That’s not to say I’ve got it all figured out. I don’t. I’m still waiting on a crucial reference to secure my post next year – without it I could end up in hot water. I’m surrounded by people who are powering ahead with their dissertations at a remarkable rate, whilst I content myself with reading leisurely around the subject before I even think about the process of putting pen to paper. The Lights are also taking me forward at considerable speed, and it is this last which is eating into my timetable more than anything else at the moment. After three entire days of pitch-punching and choreo workshops, it’s easy to forget that university is a place for the pursuit of knowledge.

That’s something I’ve been thinking about recently: what does a university mean?

Over the last few years I’ve met a lot of people from different walks of life who have very different attitudes to university. There are many for whom it is simply the next stage in their studies, a means to an end, an expensive-but-necessary qualification to hack into the job market. I find it a little heartbreaking that this is what university has become for so many, the semi-obligatory next step in the road and one that we are all too often pushed into without even thinking. University should be open to everybody, of course, but does that necessarily mean that everybody needs to go to university? I’m not so sure.

Then there are those who accept that first notion and proceed to enjoy their time at university with their eventual degree very much subsidiary to their overall experience. They’re the ones who couldn’t care less if they land a 2:2 at the end of three years of lectures and under-prepared seminars, just as long as they had an amazing time and met some life-changing people along the way. Granted, it’s a point of view that suits the wingers and the daddy’s-boys more than most, but it’s not too uncommon. And at the end of the day, you can’t criticise the stance too harshly: it’s a very good example of making the best of a bad situation.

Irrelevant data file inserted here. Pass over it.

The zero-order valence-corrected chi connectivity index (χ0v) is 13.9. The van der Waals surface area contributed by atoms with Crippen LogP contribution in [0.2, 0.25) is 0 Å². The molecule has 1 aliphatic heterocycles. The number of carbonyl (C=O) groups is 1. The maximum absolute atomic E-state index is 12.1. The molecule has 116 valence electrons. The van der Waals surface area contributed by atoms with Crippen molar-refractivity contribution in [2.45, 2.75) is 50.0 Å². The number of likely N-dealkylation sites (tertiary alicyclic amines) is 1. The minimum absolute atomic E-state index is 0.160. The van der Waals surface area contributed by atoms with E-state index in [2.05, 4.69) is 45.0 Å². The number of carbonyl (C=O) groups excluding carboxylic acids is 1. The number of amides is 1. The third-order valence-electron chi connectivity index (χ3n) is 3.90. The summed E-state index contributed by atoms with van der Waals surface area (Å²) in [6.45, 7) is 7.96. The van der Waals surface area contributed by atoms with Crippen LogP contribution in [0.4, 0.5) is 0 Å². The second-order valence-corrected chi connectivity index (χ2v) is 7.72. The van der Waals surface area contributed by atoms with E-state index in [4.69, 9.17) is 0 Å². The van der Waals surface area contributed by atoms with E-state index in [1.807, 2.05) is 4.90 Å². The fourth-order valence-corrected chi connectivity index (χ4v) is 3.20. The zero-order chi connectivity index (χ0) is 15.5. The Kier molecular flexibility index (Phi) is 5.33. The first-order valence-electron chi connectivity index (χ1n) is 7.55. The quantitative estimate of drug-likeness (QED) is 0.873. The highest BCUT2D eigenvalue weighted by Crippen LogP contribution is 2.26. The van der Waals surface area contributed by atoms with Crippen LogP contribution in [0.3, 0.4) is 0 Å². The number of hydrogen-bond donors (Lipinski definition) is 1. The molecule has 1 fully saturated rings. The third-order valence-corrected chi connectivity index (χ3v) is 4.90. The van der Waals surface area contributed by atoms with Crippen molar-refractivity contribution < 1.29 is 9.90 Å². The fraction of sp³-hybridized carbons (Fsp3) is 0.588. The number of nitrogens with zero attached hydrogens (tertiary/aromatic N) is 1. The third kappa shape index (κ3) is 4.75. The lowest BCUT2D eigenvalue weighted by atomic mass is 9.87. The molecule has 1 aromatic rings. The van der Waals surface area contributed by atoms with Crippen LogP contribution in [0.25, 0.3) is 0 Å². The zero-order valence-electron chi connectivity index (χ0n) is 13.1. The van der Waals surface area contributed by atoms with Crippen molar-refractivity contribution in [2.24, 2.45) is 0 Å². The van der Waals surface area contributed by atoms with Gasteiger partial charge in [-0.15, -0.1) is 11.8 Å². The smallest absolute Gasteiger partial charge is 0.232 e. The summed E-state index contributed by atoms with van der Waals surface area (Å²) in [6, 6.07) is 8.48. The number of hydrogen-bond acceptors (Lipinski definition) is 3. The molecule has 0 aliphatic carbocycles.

What else can a university degree offer? Networking, for one. It’s a fantastic way to meet new people and, by default, make important contacts in the outside world. It’s a good way to hone the skills you learned at secondary school to perfection, or to stay immersed in a subject you enjoyed. Some just don’t like to leave the school environment behind: the routine, the structure and the linear timetabling make for a familiar existence (and I include myself shamelessly in that bracket).

There is, of course, another important reason people decide to go to university: in pursuit of raw knowledge. That, for me, is the very essence of university. It’s what it’s all about: seeking new truths, dispelling old beliefs and walking into new worlds. What saddens me most is that this is so rarely the primary motivation. I wonder whether it’s more than a little big-headed of me to say such a thing, but I guess I expected to find more people with this kind of attitude when I rocked up a fresh-faced, idealistic fresher a few years back. I wasn’t exactly popular, and with an attitude like that, it’s really not hard to see why. Since then I’ve mellowed a bit, but I still feel a little happier than I should when I encounter somebody else who has nothing but unbridled passion for their degree. Perhaps that’s just the nature of an undergraduate degree; the Masters students all seem to be wholly absorbed in their studies. I guess I’ll just have to return to this world a few years down the line.